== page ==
By Stephen Petite
Fe-fi-fo-fum EA Play showed little to none—except for the reason behind this incorrectly spelled hopefully clever nod to Jack and the Beanstalk that I will address in a bit.
EA went away with traditional E3 fodder to deliver an L.A. to London cross-continental stream dedicated to showcasing their upcoming games. Opening with Titanfall 2 in L.A., Vince Zampella of Respawn Entertainment unveiled a refined multiplayer mode, and more importantly, the single player trailer. The takeaway from the trailer: “Man becomes best buddies with machine.” It was one of those fake trailers that showed rendered cutscenes rather than level design and mission structure. Regardless, I’m really looking forward to Titanfall 2 as it is in my opinion that Titanfall was the most enjoyable first person shooter since the first Modern Warfare. Unfortunately, Titanfall didn’t have legs, and EA is apparently going to chop off the sequel’s limbs before it has a chance to fester. It is set for release on October 28th, sandwiched between Battlefield 1 and Call of Duty: Infinite Warfare.
Over in London, Peter Moore took the stage to talk about sports games. There was a curiously long bit on competitive Madden and eSports, and then the predictable inclusion of narrative in the FIFA 17. These two franchises are both major moneymakers so it shouldn’t be farfetched that they spend inordinate amounts of their presentation on their yearly cash grabs, but yet it continues to baffle. Madden and FIFA are long running franchises with massive installed fanbases, but I’d wager that the type of gamer tuning into E3 isn’t watching for the latest news on sports games.
They closed with Battlefield 1 which provided no new information to the recently announced WWI-centric war shooter other than a reminder that it still has possibly the worst title for a game ever. Still, I’m looking forward to turning back time in a war shooter again, and I hope it lives up to expectations.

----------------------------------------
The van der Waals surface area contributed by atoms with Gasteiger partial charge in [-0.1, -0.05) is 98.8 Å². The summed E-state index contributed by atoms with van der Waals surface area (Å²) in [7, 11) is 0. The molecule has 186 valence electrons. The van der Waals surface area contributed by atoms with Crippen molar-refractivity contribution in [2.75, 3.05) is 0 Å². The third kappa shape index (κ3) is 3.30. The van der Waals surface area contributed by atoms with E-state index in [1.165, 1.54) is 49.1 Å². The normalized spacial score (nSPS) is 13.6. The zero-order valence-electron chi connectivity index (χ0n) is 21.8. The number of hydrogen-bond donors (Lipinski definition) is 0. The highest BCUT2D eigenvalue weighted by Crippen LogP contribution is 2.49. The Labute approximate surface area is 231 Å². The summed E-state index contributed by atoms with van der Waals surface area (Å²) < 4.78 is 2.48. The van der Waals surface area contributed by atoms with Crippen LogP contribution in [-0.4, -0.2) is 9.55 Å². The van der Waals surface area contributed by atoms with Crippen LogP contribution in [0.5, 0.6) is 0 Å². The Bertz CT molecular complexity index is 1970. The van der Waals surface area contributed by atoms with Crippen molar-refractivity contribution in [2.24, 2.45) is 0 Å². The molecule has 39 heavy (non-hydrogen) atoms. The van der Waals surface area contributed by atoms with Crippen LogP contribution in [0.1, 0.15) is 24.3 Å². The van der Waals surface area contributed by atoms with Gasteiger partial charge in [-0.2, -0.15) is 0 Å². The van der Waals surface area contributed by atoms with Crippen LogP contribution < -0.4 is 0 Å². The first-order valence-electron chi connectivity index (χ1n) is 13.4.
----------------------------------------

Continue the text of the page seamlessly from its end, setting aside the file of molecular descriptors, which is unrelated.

In between it all, EA went back to developer diary style trailers with Mass Effect Andromeda and a trio of upcoming Star Wars titles. Mass Effect is still largely mysterious, but we do know that it really has no ties to the trilogy as it is set in a completely different galaxy. I’m cautiously optimistic for it, but I fear that returning to the Mass Effect universe will not bring back the same intoxicating feelings as the first time around, especially since the bad taste of Mass Effect 3 still lingers. As for Star Wars, it was the low point of the event which can basically be summed up as, “This is what it means to work on a Star Wars game to me: [insert excitingly vague answer here].”
For all of the underwhelming content, there was a silver lining. The announcement of EA Originals, a project where EA helps small studios create innovative experiences that can reach large audiences, was a refreshing reminder that a studio as big as EA can still be devoted to delivering on unique and novel experiences.
The first official EA Original is Fe out of a twenty person Swedish studio, Zoink. Fe, which translates to “fairy” in Swedish, is a 3D platformer following the story of a young cub who wakes up in a world he does not recognize. A game without words, Fe is heavily rooted in music, as each animal and piece of nature has their own song which will reportedly help guide the cub to finding out who he is and how he fits in the world. The game looks gorgeous, stunning even, and the concept is most certainly different.
Overall, EA’s show was lackluster and bland, focused too much on things we already knew and other things that shouldn’t have been mentioned at all. Fortunately, EA Originals and Fe offers some hope that Electronic Arts is slowly transforming into a less predictable studio.